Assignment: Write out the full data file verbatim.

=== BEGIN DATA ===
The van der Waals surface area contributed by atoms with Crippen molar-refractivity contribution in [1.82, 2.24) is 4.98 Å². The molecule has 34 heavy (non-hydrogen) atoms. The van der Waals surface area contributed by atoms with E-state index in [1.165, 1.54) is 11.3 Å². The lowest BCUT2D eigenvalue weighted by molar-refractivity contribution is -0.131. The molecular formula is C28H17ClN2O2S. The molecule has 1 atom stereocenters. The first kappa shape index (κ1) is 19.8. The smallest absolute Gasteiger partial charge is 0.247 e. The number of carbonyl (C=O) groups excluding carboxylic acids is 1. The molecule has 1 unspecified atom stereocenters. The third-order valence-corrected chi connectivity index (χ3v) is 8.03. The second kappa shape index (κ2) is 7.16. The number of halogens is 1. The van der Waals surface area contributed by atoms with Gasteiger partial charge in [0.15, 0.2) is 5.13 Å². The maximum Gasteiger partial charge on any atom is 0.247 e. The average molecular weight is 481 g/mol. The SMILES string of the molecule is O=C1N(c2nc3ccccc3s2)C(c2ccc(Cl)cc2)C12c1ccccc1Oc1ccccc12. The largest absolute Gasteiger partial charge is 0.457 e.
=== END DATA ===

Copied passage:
The van der Waals surface area contributed by atoms with Crippen molar-refractivity contribution in [1.82, 2.24) is 4.98 Å². The molecule has 34 heavy (non-hydrogen) atoms. The van der Waals surface area contributed by atoms with E-state index in [1.165, 1.54) is 11.3 Å². The lowest BCUT2D eigenvalue weighted by molar-refractivity contribution is -0.131. The molecular formula is C28H17ClN2O2S. The molecule has 1 atom stereocenters. The first kappa shape index (κ1) is 19.8. The smallest absolute Gasteiger partial charge is 0.247 e. The number of carbonyl (C=O) groups excluding carboxylic acids is 1. The molecule has 1 unspecified atom stereocenters. The third-order valence-corrected chi connectivity index (χ3v) is 8.03. The second kappa shape index (κ2) is 7.16. The number of halogens is 1. The van der Waals surface area contributed by atoms with Gasteiger partial charge in [0.15, 0.2) is 5.13 Å². The maximum Gasteiger partial charge on any atom is 0.247 e. The average molecular weight is 481 g/mol. The SMILES string of the molecule is O=C1N(c2nc3ccccc3s2)C(c2ccc(Cl)cc2)C12c1ccccc1Oc1ccccc12. The largest absolute Gasteiger partial charge is 0.457 e.